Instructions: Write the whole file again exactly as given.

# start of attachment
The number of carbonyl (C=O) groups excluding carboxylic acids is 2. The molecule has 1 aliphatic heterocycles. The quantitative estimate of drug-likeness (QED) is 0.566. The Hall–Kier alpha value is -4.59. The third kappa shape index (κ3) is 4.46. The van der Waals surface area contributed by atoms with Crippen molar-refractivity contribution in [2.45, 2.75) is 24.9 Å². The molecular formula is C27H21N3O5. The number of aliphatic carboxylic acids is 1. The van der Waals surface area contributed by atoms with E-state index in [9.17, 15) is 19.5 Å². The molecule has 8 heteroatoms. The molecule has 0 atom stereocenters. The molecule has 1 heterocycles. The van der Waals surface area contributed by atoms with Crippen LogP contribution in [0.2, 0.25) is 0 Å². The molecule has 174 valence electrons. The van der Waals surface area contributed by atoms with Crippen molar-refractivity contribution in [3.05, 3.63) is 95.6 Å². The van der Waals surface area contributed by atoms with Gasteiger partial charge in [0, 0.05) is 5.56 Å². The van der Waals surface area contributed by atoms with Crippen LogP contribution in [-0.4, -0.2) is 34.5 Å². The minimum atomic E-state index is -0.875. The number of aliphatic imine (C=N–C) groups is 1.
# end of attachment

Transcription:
The number of carbonyl (C=O) groups excluding carboxylic acids is 2. The molecule has 1 aliphatic heterocycles. The quantitative estimate of drug-likeness (QED) is 0.566. The Hall–Kier alpha value is -4.59. The third kappa shape index (κ3) is 4.46. The van der Waals surface area contributed by atoms with Crippen molar-refractivity contribution in [2.45, 2.75) is 24.9 Å². The molecular formula is C27H21N3O5. The number of aliphatic carboxylic acids is 1. The van der Waals surface area contributed by atoms with E-state index in [9.17, 15) is 19.5 Å². The molecule has 8 heteroatoms. The molecule has 0 atom stereocenters. The molecule has 1 heterocycles. The van der Waals surface area contributed by atoms with Crippen LogP contribution in [0.2, 0.25) is 0 Å². The molecule has 174 valence electrons. The van der Waals surface area contributed by atoms with Crippen molar-refractivity contribution in [3.05, 3.63) is 95.6 Å². The van der Waals surface area contributed by atoms with Gasteiger partial charge in [0, 0.05) is 5.56 Å². The van der Waals surface area contributed by atoms with Crippen LogP contribution in [-0.4, -0.2) is 34.5 Å². The minimum atomic E-state index is -0.875. The number of aliphatic imine (C=N–C) groups is 1.